New 3D printing materials deliver sophisticated sports equipment

23 August 2017
New 3D printing materials can be used to deliver professional-quality sports equipment

Advances in the overall sophistication and quality of 3D printing materials have opened a number of doors for the technology, and inspired new industries to explore where it could be applied. This includes industries where all the materials used must be of highly specific mechanical and/or chemical qualities (medical, defence, and aerospace, for example), both to meet the required standards of performance, and to avoid unnecessary injury or death.

Another area where 3D printing technologies are slowly but surely establishing themselves is the production of professional-quality sports equipment. High-quality 3D printing materials enable the production of equipment that not only helps athletes deliver their best, but also helps them avoid injury as much as possible.

Some excellent examples of this include:

  • Cascade Lacrosse’s use of an industrial desktop printer by Lulzbot to enhance its prototyping capabilities, utilising a 3D printing filament that mimics the ideal material behaviour of an actual lacrosse helmet. Also in the field of lacrosse, students at the University of Bath have experimented with printing their own lacrosse sticks, for use by the university’s own team.
  • The 3D-printed surfboard created by Proto3000, in partnership with Red Bull. This project utilised 3D modelling to create a board that would suit the highly specific requirements of a professional surfer, then used 3D printing to make sure these dimensions were perfectly captured in the finished product. The material used was ABS-M30 — a production-quality thermoplastic.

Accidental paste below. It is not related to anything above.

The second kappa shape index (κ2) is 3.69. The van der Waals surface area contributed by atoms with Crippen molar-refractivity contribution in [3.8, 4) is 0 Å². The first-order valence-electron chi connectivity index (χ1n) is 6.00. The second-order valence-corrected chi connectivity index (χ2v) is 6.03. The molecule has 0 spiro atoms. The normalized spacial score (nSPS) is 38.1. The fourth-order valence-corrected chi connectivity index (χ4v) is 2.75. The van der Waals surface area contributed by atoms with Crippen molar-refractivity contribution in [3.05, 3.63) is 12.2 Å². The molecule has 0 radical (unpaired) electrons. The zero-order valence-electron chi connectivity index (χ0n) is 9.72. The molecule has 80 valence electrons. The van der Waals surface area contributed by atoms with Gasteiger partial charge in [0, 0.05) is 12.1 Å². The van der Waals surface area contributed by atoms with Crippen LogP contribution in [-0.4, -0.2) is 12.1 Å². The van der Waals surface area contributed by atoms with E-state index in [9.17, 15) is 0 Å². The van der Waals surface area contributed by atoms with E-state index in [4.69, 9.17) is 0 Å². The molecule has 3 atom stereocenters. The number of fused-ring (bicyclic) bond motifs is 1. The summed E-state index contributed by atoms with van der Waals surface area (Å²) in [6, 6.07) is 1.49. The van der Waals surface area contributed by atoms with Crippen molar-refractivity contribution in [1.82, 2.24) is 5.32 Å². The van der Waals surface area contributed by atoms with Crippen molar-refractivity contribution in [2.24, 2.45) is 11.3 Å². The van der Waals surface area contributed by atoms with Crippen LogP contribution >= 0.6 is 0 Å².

• The Enable Community Foundation’s design challenge to 3D print sporting prosthetics. This competition asked readers to submit their designs for printable prosthetics that could be use for sporting applications — a clever use of the technology, considering amputees will ideally have different prosthetics for different applications. As these are typically quite expensive and time-consuming to produce, 3D printing makes such parts accessible and affordable at last.  
  • Adidas’ 3D printed shoe, the Futurecraft 3D. This project not only had huge implications for how we will produce footwear in the future, but also utilised a relatively new 3D printing process called continuous liquid interface production. The long-term plan is to use 3D printing for both production (large- and small-scale) and one-off custom shoes.
  • The 3D-printed cleats used by the Cleveland Indians’ Corey Kluber. These were designed to Corey’s exact specifications, to accommodate the exact way his feet land when throwing a pitch, helping him maintain smoother, more consistent form and avoid twisting his ankle.


Whether you’re a sports fan or not, it’s very encouraging to see creative new applications for additive manufacturing technologies, and the continued evolution of 3D printing materials to meet sector-specific challenges.




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